The best advice Bliss tells the Guardian he can offer to college students is to pick a major they like and think about the transferable skills that each course of study will impart.Read more »

Can't stop fashion: Style, as always, at Oakland's First Friday

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We're stoked on next week's Oakland First Fridays, where the style is weird, wild, and exactly what you would expect to see any time Bay Area folks, art, and mingling collide. In March, despite the previous month’s tragedy, looks were lively as ever. Attendees and vendors alike seemed to have all received the same memo: throw on some sort of headwear and layer up in as many different patterns as possible.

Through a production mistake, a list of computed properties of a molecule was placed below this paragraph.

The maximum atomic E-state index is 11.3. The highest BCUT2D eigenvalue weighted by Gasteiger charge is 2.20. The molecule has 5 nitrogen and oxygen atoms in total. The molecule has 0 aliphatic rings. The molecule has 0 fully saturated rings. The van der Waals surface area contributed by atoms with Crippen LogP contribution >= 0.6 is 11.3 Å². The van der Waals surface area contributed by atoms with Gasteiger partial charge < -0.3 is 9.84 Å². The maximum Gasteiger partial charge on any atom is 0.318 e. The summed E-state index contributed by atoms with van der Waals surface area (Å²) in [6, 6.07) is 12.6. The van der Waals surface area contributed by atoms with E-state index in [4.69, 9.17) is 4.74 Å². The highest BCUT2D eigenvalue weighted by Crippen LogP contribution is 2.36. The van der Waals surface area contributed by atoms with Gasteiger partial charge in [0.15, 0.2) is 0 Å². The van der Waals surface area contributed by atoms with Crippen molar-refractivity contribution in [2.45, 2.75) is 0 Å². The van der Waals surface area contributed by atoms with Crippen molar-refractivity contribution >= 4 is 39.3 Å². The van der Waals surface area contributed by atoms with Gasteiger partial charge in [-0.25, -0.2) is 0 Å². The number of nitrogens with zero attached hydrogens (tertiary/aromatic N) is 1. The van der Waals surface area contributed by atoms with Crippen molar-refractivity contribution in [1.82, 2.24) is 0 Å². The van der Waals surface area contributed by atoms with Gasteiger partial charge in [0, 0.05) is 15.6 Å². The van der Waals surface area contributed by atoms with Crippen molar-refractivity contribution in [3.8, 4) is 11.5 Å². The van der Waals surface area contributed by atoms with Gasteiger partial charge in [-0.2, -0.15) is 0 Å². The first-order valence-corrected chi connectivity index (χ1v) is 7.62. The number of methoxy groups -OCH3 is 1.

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Light-up wonders, deep sea explorers, jelly apps: Marine biology at the Bone Room

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You don't have to travel far to enter foreign waters. Just a few miles off San Francisco shores lies a world more alien to us than anything dreamed up by the likes of Ridley Scott or James Cameron. And as Doctor Steve Haddock of the Monterey Bay Aquarium Research Institute told us in his lecture, entitled "No Bones About It: The Diversity of Gelatinous Invertebrates in the Deep Sea" at Berkeley's Bone Room last Thursday night, this world -- otherwise known as Monterey Bay -- holds 4,000 meters of uncharted underwater territory , miles of yet-to-be-discovered ecosystems, organisms, and almost unimaginable possibilities of new life.

Monterey Bay is one of the most biologically diverse bodies of waters in the world due to the massive sub-oceanic Monterey Canyon, one of the deepest of its kind off the coast of the United States. It stretches about 4,000 meters in depth, surpassing the depth of the Grand Canyon.